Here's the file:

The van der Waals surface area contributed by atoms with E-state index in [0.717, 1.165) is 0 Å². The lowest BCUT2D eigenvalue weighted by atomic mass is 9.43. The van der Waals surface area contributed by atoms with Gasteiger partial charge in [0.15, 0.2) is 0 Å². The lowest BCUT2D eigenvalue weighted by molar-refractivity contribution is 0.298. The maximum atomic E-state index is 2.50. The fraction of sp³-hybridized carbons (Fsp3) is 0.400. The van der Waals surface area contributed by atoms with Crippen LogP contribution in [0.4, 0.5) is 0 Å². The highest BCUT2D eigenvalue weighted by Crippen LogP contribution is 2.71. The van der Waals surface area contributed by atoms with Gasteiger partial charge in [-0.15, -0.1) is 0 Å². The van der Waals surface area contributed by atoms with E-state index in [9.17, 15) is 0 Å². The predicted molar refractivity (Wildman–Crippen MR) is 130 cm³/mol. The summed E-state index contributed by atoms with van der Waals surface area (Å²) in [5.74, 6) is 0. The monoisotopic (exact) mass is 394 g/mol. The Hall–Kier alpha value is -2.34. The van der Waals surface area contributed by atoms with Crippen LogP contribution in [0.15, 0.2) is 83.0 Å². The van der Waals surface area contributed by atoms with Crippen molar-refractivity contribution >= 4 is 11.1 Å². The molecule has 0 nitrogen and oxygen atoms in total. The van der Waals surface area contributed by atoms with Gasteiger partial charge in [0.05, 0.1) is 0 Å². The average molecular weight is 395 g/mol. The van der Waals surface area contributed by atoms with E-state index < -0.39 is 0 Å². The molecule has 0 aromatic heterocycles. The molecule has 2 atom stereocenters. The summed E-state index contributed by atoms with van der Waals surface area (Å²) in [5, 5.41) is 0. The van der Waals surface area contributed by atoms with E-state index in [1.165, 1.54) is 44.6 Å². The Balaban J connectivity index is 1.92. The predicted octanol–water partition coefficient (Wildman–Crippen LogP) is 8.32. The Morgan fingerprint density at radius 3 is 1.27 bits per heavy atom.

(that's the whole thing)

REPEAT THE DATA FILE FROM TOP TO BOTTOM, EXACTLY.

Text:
The van der Waals surface area contributed by atoms with E-state index in [0.717, 1.165) is 0 Å². The lowest BCUT2D eigenvalue weighted by atomic mass is 9.43. The van der Waals surface area contributed by atoms with Gasteiger partial charge in [0.15, 0.2) is 0 Å². The lowest BCUT2D eigenvalue weighted by molar-refractivity contribution is 0.298. The maximum atomic E-state index is 2.50. The fraction of sp³-hybridized carbons (Fsp3) is 0.400. The van der Waals surface area contributed by atoms with Crippen LogP contribution in [0.4, 0.5) is 0 Å². The highest BCUT2D eigenvalue weighted by Crippen LogP contribution is 2.71. The van der Waals surface area contributed by atoms with Gasteiger partial charge in [-0.15, -0.1) is 0 Å². The van der Waals surface area contributed by atoms with E-state index in [9.17, 15) is 0 Å². The predicted molar refractivity (Wildman–Crippen MR) is 130 cm³/mol. The summed E-state index contributed by atoms with van der Waals surface area (Å²) in [5.74, 6) is 0. The monoisotopic (exact) mass is 394 g/mol. The Hall–Kier alpha value is -2.34. The van der Waals surface area contributed by atoms with Crippen LogP contribution in [0.15, 0.2) is 83.0 Å². The van der Waals surface area contributed by atoms with Crippen molar-refractivity contribution >= 4 is 11.1 Å². The molecule has 0 nitrogen and oxygen atoms in total. The van der Waals surface area contributed by atoms with Gasteiger partial charge in [0.05, 0.1) is 0 Å². The average molecular weight is 395 g/mol. The van der Waals surface area contributed by atoms with E-state index < -0.39 is 0 Å². The molecule has 0 aromatic heterocycles. The molecule has 2 atom stereocenters. The summed E-state index contributed by atoms with van der Waals surface area (Å²) in [5, 5.41) is 0. The van der Waals surface area contributed by atoms with E-state index in [1.165, 1.54) is 44.6 Å². The Balaban J connectivity index is 1.92. The predicted octanol–water partition coefficient (Wildman–Crippen LogP) is 8.32. The Morgan fingerprint density at radius 3 is 1.27 bits per heavy atom.